The perils of porn

Independent on Sunday: Talk of the Town, 11 January 2004

It's a bright winter’s morning and the merchandise on the shelves of Hot Rod Productions' vast warehouse in Hackney has more than its usual lustre. The glitzy new packaging of DVD boxes for Debbie Does Dallas, Rude Girls 2 and The Good, The Bad and the Wicked jostle for attention as various black-clad young things wander around, boxing up the films for distribution in the UK and beyond. Business, for Hot Rod - voted 18th in Arena magazine's ranking of power brokers in the worldwide porn industry - is booming.

But Chris Ratcliff, who with ex-convent girl Anna Kieran set up Hot Rod four years ago, is not a happy man. With his head in his hands, three-day stubble and de rigour black shirt, he looks every inch the suffering artist, in the midst of existential angst prompted by some unimaginable trauma. But though Ratcliff is a fluent French speaker, with a first in the language from Bristol University, his is not a Sartrean problem. It is a legal one.

“These people drive me round the bend,” he says, passing me the catalogue of a competitor in the adult film business. “They simply have no respect for the law. It's enough to make us want to leave the country and set up shop in Holland. That's what everyone else seems to do.”

I nod wearily with Chris. I know, I say, it is a ludicrous and disgraceful situation. Here you are, a fine upstanding citizen, at ease with your purveyance of pornography and yet only because you purvey in full compliance with the law. In contrast, your competitors treat the law with contempt, blithely relocating to Amsterdam and deluging the UK with illegal adult material. They commit any number of offences, from failing to ensure that their products are duly classified by the British Board of Film Classification to sending obscene material in the post, they even pass off some of your own, duly classified, products as their own. On top of that, they make more money by being dodgy. But what can be done? How to prevent their scurrilous activities? How to create a landscape in the UK porn industry à la that of the US, where mainstream porn is a multi-million dollar business with NASDAQ-listed companies accountable to shareholders, and where (nearly) everyone plays by the rules?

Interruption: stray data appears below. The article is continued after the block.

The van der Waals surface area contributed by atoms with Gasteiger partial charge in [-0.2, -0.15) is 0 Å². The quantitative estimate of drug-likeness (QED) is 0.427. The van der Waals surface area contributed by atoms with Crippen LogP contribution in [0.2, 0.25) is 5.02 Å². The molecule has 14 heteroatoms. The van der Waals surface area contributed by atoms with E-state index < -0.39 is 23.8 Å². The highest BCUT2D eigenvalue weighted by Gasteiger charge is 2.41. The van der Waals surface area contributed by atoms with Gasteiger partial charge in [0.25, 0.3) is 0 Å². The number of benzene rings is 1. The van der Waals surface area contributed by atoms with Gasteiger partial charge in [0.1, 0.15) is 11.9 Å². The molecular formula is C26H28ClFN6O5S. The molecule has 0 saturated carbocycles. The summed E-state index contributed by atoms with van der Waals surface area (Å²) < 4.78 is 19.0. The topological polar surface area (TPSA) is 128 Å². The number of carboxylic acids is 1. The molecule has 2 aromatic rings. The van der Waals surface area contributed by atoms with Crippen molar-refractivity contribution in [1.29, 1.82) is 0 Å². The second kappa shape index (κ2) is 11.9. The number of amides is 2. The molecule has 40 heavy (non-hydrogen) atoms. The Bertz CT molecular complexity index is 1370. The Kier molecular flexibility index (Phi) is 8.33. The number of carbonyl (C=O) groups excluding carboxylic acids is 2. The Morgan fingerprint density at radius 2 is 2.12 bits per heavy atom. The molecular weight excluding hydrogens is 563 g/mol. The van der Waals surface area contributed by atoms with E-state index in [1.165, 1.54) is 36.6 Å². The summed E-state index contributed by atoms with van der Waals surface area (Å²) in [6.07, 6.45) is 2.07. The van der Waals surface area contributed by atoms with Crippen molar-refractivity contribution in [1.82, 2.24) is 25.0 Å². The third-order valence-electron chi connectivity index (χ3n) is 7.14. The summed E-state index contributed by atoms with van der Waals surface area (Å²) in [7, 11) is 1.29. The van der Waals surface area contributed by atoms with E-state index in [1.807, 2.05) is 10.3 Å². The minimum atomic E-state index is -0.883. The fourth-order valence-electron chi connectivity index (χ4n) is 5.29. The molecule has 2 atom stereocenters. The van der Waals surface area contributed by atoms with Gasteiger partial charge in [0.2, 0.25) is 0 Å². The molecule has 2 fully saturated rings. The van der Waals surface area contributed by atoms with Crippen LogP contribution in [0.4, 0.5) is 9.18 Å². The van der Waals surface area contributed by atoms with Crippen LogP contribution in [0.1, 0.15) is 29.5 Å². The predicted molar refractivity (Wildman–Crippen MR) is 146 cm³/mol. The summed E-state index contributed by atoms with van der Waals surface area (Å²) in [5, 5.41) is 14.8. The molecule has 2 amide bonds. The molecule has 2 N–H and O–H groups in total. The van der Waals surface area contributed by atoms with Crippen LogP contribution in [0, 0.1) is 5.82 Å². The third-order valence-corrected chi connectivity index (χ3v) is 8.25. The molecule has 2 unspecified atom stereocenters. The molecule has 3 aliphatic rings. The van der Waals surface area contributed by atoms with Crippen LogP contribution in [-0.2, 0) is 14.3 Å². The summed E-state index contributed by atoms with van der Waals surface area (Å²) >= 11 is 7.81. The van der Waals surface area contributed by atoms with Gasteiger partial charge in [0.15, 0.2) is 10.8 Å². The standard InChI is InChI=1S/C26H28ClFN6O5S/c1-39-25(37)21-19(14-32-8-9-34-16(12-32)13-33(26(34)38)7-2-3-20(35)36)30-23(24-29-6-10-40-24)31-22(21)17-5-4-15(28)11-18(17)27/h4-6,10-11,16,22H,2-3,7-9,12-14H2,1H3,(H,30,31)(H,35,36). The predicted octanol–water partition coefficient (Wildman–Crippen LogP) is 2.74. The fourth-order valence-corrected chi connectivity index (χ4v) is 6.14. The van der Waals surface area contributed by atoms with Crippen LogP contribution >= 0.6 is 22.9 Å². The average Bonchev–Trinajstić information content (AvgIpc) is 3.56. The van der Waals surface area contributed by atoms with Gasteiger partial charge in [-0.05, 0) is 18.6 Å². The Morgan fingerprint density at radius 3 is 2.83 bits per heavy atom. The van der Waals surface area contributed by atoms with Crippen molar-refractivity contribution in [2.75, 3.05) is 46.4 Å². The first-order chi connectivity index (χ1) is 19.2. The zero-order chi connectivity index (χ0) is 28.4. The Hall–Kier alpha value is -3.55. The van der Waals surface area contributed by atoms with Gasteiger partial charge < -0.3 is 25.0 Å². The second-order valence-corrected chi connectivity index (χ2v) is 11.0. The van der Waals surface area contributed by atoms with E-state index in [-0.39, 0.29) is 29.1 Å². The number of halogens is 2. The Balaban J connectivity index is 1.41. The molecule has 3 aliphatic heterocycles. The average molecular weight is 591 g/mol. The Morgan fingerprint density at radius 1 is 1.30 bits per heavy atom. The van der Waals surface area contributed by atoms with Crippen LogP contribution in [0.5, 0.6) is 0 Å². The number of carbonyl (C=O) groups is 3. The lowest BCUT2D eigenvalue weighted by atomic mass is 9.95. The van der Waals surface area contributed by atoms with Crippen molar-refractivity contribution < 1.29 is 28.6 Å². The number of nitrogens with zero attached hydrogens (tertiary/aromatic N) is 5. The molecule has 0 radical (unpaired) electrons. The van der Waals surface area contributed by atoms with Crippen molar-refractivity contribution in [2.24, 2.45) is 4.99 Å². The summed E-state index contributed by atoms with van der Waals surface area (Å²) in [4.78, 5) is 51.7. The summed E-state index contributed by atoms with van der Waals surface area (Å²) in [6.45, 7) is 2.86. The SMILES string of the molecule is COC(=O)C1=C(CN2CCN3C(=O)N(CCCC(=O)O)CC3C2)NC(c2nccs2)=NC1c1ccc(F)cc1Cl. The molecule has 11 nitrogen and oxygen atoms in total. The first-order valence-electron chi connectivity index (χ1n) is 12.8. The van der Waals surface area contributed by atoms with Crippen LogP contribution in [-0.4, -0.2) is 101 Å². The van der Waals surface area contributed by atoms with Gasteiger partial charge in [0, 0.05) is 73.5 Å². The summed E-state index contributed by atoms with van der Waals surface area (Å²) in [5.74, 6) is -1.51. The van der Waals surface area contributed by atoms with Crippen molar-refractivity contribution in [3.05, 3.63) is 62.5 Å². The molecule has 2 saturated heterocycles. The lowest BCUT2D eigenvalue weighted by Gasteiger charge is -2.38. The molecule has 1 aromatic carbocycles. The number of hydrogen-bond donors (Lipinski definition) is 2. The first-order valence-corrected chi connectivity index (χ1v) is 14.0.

We stare at the catalogue Chris has placed in front of us on the table. It contains a series of images far too explicit for first thing on a Monday morning. Anna arrives and offers a coffee. She too is outraged by the catalogue. Chris again talks of moving to Amsterdam. “At least we could do what we like there,” he says, but I know this is mere petulance, a little bluff to relieve his frustration. Despite his protestations, the odds on Chris and Anna relocating to Amsterdam are long indeed. The pair are intent on staying put and continuing their crusade. The problem is that they are virtually alone.

“Honestly, I’ve had enough,” says Chris, sipping his coffee. “Why is it so difficult for people to do things by the book?” Again, I agree. Why indeed? “But what can we do?” says Chris, as Anna passes me the packaging for Cleopatra, the adult version, starring “insatiable hardcore performer” Julia Taylor, who, I can’t help but observe with my finely tuned legal antennae, will be signing copies of her movies for her fans in certain Soho establishments in the next few weeks. “We’re very proud of this,” says Anna, “it’s absolutely top class.”
I say to Chris and Anna that the law is complex and deeply unrewarding and inequitable and full of lacunae. “What are lacunae?” asks Chris. I explain that they are gaps to be exploited by rogues but that Hot Rod must keep the faith and stand firm in its quest for a level legal porno playing field. “I will do what I can to find the answers,” I say, as Anna hands me the Cleopatra DVD and says “Watch it! It’s fantastic!” It would be impolite to refuse, so off I go. But when I tire of my research, a few hours later, I find that my DVD player is broken. There is no justice.